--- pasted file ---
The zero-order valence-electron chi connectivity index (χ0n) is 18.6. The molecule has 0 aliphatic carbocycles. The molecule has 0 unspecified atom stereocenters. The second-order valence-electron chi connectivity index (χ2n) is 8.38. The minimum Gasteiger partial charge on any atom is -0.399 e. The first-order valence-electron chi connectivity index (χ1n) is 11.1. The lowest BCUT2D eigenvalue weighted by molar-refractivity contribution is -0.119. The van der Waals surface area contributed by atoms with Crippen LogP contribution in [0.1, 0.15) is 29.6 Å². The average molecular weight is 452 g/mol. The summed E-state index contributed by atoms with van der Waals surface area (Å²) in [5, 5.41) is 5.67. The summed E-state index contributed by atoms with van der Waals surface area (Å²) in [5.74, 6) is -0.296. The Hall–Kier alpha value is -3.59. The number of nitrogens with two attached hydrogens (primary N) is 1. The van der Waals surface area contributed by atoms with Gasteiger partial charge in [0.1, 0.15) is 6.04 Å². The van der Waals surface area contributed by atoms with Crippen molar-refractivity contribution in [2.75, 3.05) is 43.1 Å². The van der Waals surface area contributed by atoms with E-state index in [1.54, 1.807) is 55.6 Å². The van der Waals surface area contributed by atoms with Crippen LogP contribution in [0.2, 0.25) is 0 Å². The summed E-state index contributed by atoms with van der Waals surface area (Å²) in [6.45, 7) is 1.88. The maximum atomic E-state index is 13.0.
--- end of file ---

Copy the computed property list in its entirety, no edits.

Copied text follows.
The zero-order valence-electron chi connectivity index (χ0n) is 18.6. The molecule has 0 aliphatic carbocycles. The molecule has 0 unspecified atom stereocenters. The second-order valence-electron chi connectivity index (χ2n) is 8.38. The minimum Gasteiger partial charge on any atom is -0.399 e. The first-order valence-electron chi connectivity index (χ1n) is 11.1. The lowest BCUT2D eigenvalue weighted by molar-refractivity contribution is -0.119. The van der Waals surface area contributed by atoms with Crippen LogP contribution in [0.1, 0.15) is 29.6 Å². The average molecular weight is 452 g/mol. The summed E-state index contributed by atoms with van der Waals surface area (Å²) in [5, 5.41) is 5.67. The summed E-state index contributed by atoms with van der Waals surface area (Å²) in [5.74, 6) is -0.296. The Hall–Kier alpha value is -3.59. The number of nitrogens with two attached hydrogens (primary N) is 1. The van der Waals surface area contributed by atoms with Gasteiger partial charge in [0.1, 0.15) is 6.04 Å². The van der Waals surface area contributed by atoms with Crippen molar-refractivity contribution in [2.75, 3.05) is 43.1 Å². The van der Waals surface area contributed by atoms with E-state index in [1.54, 1.807) is 55.6 Å². The van der Waals surface area contributed by atoms with Crippen LogP contribution in [0.2, 0.25) is 0 Å². The summed E-state index contributed by atoms with van der Waals surface area (Å²) in [6.45, 7) is 1.88. The maximum atomic E-state index is 13.0.